Just how bad has the situation in the Arctic gotten? In the past week alone, scientists estimate that an area almost twice the size of Britain disappeared as a result of the unprecedented heat. So much ice has now melted, in fact, that the Northwest Passage has become fully navigable for the first time in history, and the Northeast Passage — which straddles Russia's Arctic coast — could follow suit by the end of this month.
If present trends continue, scientists predict that the Arctic could become ice-free within 23 years. To put that into context, it took the last 30 years for it to lose almost a third of its ice. "It's amazing. It's simply fallen off a cliff and we're still losing ice. If you asked me a couple of years ago when the Arctic could lose all of its ice, then I would have said 2100, or 2070 maybe," said Mark Serreze, an Arctic expert at the University of Denver's National Snow and Ice Data Center (NSIDC). The latest estimates put the area of the ice cap at about 1.7 million sq mi (or 4.4 million sq km) — a sharp decline from the 7.7 million sq km average recorded from 1979-2000 and a dwindling figure that has yet to hit bottom. Not surprisingly, Serreze lays most of the blame for this rapid fall squarely at the feet of anthropogenic global warming: "The rules are starting to change and what's changing the rules is the input of greenhouse gases. This year puts the exclamation mark on a series of record lows that tell us something is happening."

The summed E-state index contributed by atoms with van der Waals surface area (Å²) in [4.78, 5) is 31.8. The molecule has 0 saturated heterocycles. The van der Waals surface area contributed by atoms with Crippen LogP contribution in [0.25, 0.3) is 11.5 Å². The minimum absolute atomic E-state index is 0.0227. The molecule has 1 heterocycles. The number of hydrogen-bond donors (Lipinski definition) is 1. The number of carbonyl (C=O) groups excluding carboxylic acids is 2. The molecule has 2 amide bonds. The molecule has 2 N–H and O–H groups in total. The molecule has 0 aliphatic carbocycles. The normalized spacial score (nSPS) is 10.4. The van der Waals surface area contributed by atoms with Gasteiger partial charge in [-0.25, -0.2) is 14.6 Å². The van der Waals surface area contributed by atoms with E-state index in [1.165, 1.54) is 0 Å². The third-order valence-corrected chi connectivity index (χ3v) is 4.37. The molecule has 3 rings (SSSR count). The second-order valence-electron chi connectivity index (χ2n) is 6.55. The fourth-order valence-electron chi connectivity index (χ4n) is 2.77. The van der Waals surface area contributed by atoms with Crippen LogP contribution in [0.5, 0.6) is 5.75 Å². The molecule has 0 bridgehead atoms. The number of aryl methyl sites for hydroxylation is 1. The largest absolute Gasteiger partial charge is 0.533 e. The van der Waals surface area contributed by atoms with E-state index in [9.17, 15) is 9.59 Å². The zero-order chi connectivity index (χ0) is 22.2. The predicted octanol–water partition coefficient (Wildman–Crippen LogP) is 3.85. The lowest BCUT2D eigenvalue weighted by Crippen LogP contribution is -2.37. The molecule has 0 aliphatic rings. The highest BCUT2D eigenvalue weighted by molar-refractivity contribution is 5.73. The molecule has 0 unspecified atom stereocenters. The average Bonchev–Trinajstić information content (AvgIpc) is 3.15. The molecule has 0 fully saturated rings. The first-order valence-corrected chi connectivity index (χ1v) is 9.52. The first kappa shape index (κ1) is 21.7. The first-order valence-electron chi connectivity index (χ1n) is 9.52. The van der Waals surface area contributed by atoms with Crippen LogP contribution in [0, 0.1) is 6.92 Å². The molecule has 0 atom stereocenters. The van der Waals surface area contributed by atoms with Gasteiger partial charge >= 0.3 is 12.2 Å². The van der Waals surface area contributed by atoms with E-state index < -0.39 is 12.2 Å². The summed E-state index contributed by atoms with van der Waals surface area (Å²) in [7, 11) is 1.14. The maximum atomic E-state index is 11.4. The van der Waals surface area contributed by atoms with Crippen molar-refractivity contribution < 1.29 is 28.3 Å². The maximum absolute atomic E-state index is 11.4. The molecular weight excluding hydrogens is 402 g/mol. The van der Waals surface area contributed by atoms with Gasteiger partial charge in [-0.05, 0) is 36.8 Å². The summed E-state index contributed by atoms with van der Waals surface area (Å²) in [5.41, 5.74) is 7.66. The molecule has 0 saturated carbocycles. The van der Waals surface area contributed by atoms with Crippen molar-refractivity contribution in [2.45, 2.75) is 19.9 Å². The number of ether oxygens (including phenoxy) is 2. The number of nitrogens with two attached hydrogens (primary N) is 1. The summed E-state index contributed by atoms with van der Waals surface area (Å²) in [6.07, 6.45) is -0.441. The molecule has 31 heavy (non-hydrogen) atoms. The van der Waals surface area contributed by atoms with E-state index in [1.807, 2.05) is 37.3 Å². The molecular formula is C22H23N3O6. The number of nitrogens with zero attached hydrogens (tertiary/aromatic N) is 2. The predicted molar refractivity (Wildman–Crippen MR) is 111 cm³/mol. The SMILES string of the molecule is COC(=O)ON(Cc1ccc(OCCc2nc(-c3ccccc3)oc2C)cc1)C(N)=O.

God forbid we'd need any more exclamation marks before we start taking some serious action...
Via ::Guardian Unlimited Environment: Ice-free Arctic could be here in 23 years (news website)
See also: ::In Harpers Magazine: The Battle for the Melting North, ::Arctic Emissaries Head to Washington
Image courtesy of AP/John McConnico